School tax exemption for seniors may be cut

Local lawmakers are considering ending the Richmond County school tax exemption for those 65 or older, although those now getting the tax break might get to keep it.

The issue was among several brought up during a Thursday breakfast meeting between school officials and the legislative delegation. It was called to focus priorities when the General Assembly convenes in two months and tight money becomes a factor.

Richmond County School Superintendent Dana Bedden said there might be an arrangement in which those who turn 65 would have to pay local school taxes based on certain factors. Those already 65 and receiving the exemption would be "grandfathered" in, he said.

Dr. Bedden said a person's income could be one factor for not being exempted from the tax. Some board members, however, said the person's income shouldn't factor in, saying it should instead be based on the person's home value because that's how taxes are assessed.

School board attorney Pete Fletcher said any move would require a referendum and the Legislature's support.

Rep. Quincy Murphy, D-Augusta -- who attended the meeting with state Rep. Hardie Davis, D-Gracewood, Barbara Sims, R-Augusta, and Rep. Wayne Howard, D-Augusta -- said Thursday that any proposal should include the grandfathering idea, "and let's work from there."

Board member Frank Dolan quickly cautioned that tackling such a topic would be "a gigantic firestorm."

"Good luck. They'll kill you," he said, looking to delegation members, referring to how the public would likely react.

Kathleen Ernce, 63, executive director and advocacy programs director for the Senior Citizens Council of Greater Augusta and the CSRA, said such a plan would hurt the many seniors who already are having difficulty paying for increased health care and other costs.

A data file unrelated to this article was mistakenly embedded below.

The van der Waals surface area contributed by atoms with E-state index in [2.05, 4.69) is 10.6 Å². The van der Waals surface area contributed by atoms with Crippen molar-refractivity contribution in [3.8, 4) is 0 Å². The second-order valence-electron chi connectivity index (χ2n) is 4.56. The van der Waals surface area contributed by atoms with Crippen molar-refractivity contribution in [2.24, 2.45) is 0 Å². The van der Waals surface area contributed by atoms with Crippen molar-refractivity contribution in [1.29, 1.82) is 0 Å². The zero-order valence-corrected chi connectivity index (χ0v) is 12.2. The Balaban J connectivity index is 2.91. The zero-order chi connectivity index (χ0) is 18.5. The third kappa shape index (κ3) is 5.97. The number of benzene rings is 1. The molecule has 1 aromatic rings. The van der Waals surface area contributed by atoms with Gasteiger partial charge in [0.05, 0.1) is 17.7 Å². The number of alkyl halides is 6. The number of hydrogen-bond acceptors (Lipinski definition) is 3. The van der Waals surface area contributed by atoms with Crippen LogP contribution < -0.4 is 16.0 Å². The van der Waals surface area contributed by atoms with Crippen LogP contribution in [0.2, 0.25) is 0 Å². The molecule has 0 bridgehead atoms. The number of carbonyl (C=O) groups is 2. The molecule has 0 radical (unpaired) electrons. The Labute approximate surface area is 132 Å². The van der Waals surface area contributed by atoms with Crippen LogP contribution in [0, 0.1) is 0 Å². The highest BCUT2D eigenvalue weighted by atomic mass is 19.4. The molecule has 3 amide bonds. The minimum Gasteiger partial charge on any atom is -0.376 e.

"I was looking forward to not paying school tax," Ms. Ernce said after hearing the proposal, adding, "In order to meet daily needs even, the seniors are having to do without medication or do without food. And now with the possibility of having to pay an additional tax to what they already owe would really be a hardship."

Paul Reed and Jill McKee, both parents of Cross Creek High students, also said Thursday that they don't like the idea.

"I don't think that's right," said Ms. McKee, 45. "I think they (seniors) have paid enough."

"I just turned 50 and I think I've paid enough," said Mr. Reed with a laugh.

Dr. Bedden said county officials have told him such exemptions represent at least $7 million, and that amount is only increasing. He said that if that $7 million had been available to the school system this year, there would have been no discussion about potential property tax increases, and teacher furloughs likely wouldn't have occurred.

Delegation members asked the school board to first approve a resolution in favor of such a change before getting their support. Board members agreed to send the issue to their financial committee, and board president Marion Barnes said it would also be discussed at the school board's Dec. 11 retreat. After that, he said, another meeting would occur with delegation members.

Also at Thursday's meeting, Dr. Bedden said he had heard more state cuts to education are coming in January "and the word 'furlough' is coming out again." He asked the delegation to help "maintain the funding level as we try to stabilize and get past the point where we can recover."

This year, he said, his system was faced with a $25 million cut. And last school year, officials said Richmond County schools were dealt a $13 million midyear cut by the state.

Reach Preston Sparks at (706) 828-3851 or preston.sparks@augustachronicle.com

HOW IT WORKS

Currently, those 65 and older in Richmond County can apply to be exempt from all local school taxes.

That resident, though, must occupy the home he or she receives the exemption on and must turn 65 as of Jan. 1 to get the exemption for that year.

The person must apply with the Augusta Tax Commissioner's office by April 1 for the exemption to credit that year.

Source: Augusta Tax Commissioner's office

 

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